Total Snow Depth (in) 1/2/20

Total Snow Depth (in) 1/8/20

Hurricane Ridge



Heather Meadows Mt Baker



Washington Pass



Stevens Pass



Snoqualmie Pass



Alpental mid-mountain



Crystal Mt Green Valley



Paradise Mt Rainier



White Pass Upper






Mt Hood Meadows




We may have started with a shallow snowpack, but most locations increased their snowpack by 70% or more over this storm cycle!

During this extended and impressive storm cycle that included backcountry avalanche warnings, natural avalanches were reported in many areas Jan 6th-7th.

The Stevens Pass area was especially active over the period with over 100(!) avalanche observations made on the 6th and 7th. Professionals reported numerous avalanches in places that they hadn't previously observed avalanches and some paths avalanched multiple times in a 24 hour period. Observers reported a few very large (size D2.5-3) avalanches, originating at upper elevations with deeper crowns that likely formed from wind drifting. Topping off an active couple of days, warming temperatures lead to a widespread loose wet avalanche cycle.

The southern Washington Cascades, the Wentachee Mountains and Mt. Hood either saw less precipitation, warmer temperatures leading to more rain than snow, or some combination of the two and ended up with relatively less active avalanche conditions than areas further north. 

A large natural avalanche on Rock Mountain near Berne along Hwy 2 east of Stevens Pass that released Jan 6th or 7th. Photo: Josh Hirshberg 1/7/20

Many small storm slabs released in the Crystal backcountry 1/6-1/7. Pinwheels in the photo suggest loose wet avalanche activity occurred when temperatures rose above freezing and snow turned to rain.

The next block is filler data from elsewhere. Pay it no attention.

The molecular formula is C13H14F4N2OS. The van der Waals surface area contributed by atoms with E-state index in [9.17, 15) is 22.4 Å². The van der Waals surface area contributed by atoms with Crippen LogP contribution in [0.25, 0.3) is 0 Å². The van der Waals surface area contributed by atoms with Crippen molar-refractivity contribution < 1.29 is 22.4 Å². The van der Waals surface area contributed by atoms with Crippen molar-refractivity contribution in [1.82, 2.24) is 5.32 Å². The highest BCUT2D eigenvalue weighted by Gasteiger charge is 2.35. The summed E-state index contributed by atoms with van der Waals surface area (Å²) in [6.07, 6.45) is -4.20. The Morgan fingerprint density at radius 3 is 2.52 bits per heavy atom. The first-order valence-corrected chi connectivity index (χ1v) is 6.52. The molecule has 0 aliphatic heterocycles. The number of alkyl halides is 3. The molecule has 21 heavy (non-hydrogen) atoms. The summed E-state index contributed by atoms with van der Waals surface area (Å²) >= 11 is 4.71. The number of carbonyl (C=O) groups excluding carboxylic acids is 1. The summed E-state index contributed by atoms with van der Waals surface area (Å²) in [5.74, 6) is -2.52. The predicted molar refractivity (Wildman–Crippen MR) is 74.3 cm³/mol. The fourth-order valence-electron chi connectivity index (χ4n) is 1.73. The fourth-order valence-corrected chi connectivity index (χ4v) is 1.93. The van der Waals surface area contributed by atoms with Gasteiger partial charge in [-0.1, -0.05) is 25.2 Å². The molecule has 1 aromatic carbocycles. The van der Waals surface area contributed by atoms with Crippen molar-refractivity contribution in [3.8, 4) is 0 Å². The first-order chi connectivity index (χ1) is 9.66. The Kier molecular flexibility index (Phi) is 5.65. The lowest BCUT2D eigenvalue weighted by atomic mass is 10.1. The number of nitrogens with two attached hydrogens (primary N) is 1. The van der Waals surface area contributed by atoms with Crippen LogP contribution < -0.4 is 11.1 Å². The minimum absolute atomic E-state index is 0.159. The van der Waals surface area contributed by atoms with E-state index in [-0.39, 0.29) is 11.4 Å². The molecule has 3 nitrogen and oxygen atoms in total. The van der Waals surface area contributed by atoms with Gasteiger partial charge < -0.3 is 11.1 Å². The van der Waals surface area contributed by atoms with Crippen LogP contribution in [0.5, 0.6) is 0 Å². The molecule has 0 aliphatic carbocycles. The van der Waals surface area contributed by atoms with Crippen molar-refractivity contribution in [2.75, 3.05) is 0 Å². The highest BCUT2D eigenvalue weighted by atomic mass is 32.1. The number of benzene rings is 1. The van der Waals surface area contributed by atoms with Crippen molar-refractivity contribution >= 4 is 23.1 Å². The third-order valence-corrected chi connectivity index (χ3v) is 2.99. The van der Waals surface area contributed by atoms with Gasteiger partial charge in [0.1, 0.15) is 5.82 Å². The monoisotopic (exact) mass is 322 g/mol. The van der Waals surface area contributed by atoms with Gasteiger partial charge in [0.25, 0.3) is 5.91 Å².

Another active and colder weather pattern is on it’s way. Enjoy yourself out there and be sure to check the forecast before heading out. Remember, NWAC is a community-supported avalanche center and when you submit an observation you make the forecast better!

-Peter Moore

It’s getting deeper! Photo: Jeremy Allyn


Storm Slabs

An icon showing Storm Slabs



Expected Size

1 - 1

Fresh snow Wednesday night will renew the sensitivity of storm slabs. With such deep snow, even a small avalanche can be difficult to escape from. Test how well the recent snow has bonded on small inconsequential test slopes before committing to larger slopes. Steer around steep convexities and avoid unsupported slopes steeper than 35 degrees. Watch for cracking in the snow as a sign that you can trigger an avalanche on a nearby slope. 

Given the cold temperatures and lots of new snow, you will find wind-sheltered areas with deep and uncohesive loose snow. On very steep slopes loose snow avalanches or “sluffs” can be large enough to push you over or knock you into tree wells or open creeks. Be aware of stopping below steep slopes or above hazards like gullies, creeks, and cliffs.